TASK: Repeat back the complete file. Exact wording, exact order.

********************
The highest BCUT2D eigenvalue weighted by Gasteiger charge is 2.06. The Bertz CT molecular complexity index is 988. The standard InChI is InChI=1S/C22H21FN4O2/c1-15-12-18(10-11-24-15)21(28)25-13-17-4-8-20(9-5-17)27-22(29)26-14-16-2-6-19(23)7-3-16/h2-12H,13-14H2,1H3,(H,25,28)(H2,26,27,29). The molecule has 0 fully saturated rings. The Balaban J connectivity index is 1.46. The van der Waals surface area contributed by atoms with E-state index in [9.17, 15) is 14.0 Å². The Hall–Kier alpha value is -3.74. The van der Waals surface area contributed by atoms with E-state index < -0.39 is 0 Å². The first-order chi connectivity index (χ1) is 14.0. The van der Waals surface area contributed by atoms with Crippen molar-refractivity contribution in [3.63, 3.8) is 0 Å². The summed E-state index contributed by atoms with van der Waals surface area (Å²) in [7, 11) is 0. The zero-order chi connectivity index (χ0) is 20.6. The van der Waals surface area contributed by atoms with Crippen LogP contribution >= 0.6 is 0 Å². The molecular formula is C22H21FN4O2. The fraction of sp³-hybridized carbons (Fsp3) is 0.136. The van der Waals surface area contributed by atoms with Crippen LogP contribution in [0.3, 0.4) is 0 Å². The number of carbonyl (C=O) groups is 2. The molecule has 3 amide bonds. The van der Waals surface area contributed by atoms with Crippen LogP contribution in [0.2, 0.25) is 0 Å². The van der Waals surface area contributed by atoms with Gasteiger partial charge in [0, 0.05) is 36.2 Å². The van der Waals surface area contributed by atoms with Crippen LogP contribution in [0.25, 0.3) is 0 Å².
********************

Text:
The highest BCUT2D eigenvalue weighted by Gasteiger charge is 2.06. The Bertz CT molecular complexity index is 988. The standard InChI is InChI=1S/C22H21FN4O2/c1-15-12-18(10-11-24-15)21(28)25-13-17-4-8-20(9-5-17)27-22(29)26-14-16-2-6-19(23)7-3-16/h2-12H,13-14H2,1H3,(H,25,28)(H2,26,27,29). The molecule has 0 fully saturated rings. The Balaban J connectivity index is 1.46. The van der Waals surface area contributed by atoms with E-state index in [9.17, 15) is 14.0 Å². The Hall–Kier alpha value is -3.74. The van der Waals surface area contributed by atoms with E-state index < -0.39 is 0 Å². The first-order chi connectivity index (χ1) is 14.0. The van der Waals surface area contributed by atoms with Crippen molar-refractivity contribution in [3.63, 3.8) is 0 Å². The summed E-state index contributed by atoms with van der Waals surface area (Å²) in [7, 11) is 0. The zero-order chi connectivity index (χ0) is 20.6. The van der Waals surface area contributed by atoms with Crippen LogP contribution >= 0.6 is 0 Å². The molecular formula is C22H21FN4O2. The fraction of sp³-hybridized carbons (Fsp3) is 0.136. The van der Waals surface area contributed by atoms with Crippen LogP contribution in [0.3, 0.4) is 0 Å². The number of carbonyl (C=O) groups is 2. The molecule has 3 amide bonds. The van der Waals surface area contributed by atoms with Crippen LogP contribution in [0.2, 0.25) is 0 Å². The van der Waals surface area contributed by atoms with Gasteiger partial charge in [0, 0.05) is 36.2 Å². The van der Waals surface area contributed by atoms with Crippen LogP contribution in [0.25, 0.3) is 0 Å².